Motor Insurance - Coles v Hetherton & Ors (Court of Appeal)

  • 20 December 2013 20 December 2013
  • UK & Europe

Court of Appeal decides whether claimant insurer could fully recover the cost of repairs from the defendant insurers

Motor Insurance - Coles v Hetherton & Ors (Court of Appeal)

The claimant drivers' cars had been damaged by the defendants. The claimants' insurers brought subrogated claims against the defendants' insurers. The claimants had all elected to use their insurers' system for repairing cars (which was cheaper than the open market value for the repairs). The defendants' insurers argued that the measure of the claimant's loss (where a car was not written off) should be the (lower) cost of repair actually incurred rather than the reasonable cost of repairs which the claimants' insurers were seeking. That argument was rejected at first instance and the Court of Appeal has now dismissed the appeal from that decision.

The Court of Appeal held that it was wrong to argue that the claimants must mitigate their loss by having repairs done at a lower cost. Mitigation is not relevant to this "direct" loss. The loss to a claimant whose chattel has been damaged by the negligence of another is immediate. That loss cannot be mitigated by having the chattel repaired free or for a lower cost. The claimants' loss is the diminution in value of the chattel and not the cost of the repairs. Accordingly, the claimants were entitled to the "reasonable cost of repair", which was a question of fact for the trial judge to determine. Nor did it make any difference that the claimants' insurers could obtain the repairs at a lower cost. In a subrogation claim, the cause of action remains that of the insured so the issue is what cost of repair a person in the insured's position could obtain on the open market. Furthermore, where a loss is covered by insurance, the benefits obtained under the insurance are irrelevant in assessing the correct measure of damages which are recoverable.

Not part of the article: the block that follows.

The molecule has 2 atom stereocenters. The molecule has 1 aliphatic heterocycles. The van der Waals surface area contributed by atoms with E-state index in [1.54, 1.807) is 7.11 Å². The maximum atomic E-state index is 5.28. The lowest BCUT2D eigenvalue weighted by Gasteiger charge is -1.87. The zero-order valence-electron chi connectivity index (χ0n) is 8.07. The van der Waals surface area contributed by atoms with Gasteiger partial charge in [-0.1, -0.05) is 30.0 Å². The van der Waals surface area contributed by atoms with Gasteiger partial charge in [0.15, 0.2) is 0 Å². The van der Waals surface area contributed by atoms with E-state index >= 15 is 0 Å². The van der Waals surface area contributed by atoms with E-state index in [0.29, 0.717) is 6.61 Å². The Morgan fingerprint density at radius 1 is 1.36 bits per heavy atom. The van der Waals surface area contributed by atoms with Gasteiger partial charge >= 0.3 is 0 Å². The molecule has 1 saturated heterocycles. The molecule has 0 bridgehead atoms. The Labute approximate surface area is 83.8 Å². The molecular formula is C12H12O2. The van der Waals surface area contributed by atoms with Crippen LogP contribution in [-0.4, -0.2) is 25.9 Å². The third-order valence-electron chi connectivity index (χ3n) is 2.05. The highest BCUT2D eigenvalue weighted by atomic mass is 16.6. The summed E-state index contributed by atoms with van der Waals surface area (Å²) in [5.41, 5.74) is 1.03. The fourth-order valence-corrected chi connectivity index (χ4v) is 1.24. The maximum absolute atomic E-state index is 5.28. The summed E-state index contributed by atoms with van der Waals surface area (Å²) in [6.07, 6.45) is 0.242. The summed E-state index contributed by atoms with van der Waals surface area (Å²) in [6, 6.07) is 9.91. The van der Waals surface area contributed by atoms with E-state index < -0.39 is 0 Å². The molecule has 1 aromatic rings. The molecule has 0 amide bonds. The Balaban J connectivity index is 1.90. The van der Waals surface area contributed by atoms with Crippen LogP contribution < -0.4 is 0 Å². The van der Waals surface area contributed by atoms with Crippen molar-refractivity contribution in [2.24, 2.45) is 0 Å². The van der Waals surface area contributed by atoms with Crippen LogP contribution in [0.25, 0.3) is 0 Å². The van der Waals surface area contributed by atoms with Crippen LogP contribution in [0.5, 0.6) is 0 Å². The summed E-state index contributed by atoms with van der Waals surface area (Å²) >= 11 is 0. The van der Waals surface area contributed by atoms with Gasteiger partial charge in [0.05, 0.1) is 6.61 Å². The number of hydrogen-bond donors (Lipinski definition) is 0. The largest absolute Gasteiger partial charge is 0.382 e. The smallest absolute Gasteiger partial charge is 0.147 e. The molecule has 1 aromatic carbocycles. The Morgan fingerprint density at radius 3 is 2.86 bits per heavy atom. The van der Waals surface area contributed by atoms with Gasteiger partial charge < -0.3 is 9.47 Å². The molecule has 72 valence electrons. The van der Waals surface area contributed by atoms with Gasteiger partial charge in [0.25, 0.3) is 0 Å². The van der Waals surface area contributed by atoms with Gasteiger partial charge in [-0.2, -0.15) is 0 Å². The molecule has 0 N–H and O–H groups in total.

The Court of Appeal went on to hold that the claimants' insurers could also recover "administrative costs" and "sundry services", provided the overall repair cost claimed from the defendants was reasonable. If it was, each item actually charged to the claimants' insurers by the repairers did not have to be reasonable. However, the position of the cost of a courtesy car was different. The right to a replacement car was a contractual benefit under the claimants' insurance policy and was not a part of the cost of repairs. However, the reasonable cost of a courtesy car was recoverable by the claimants (which sum they would hold for the benefit of their insurers).


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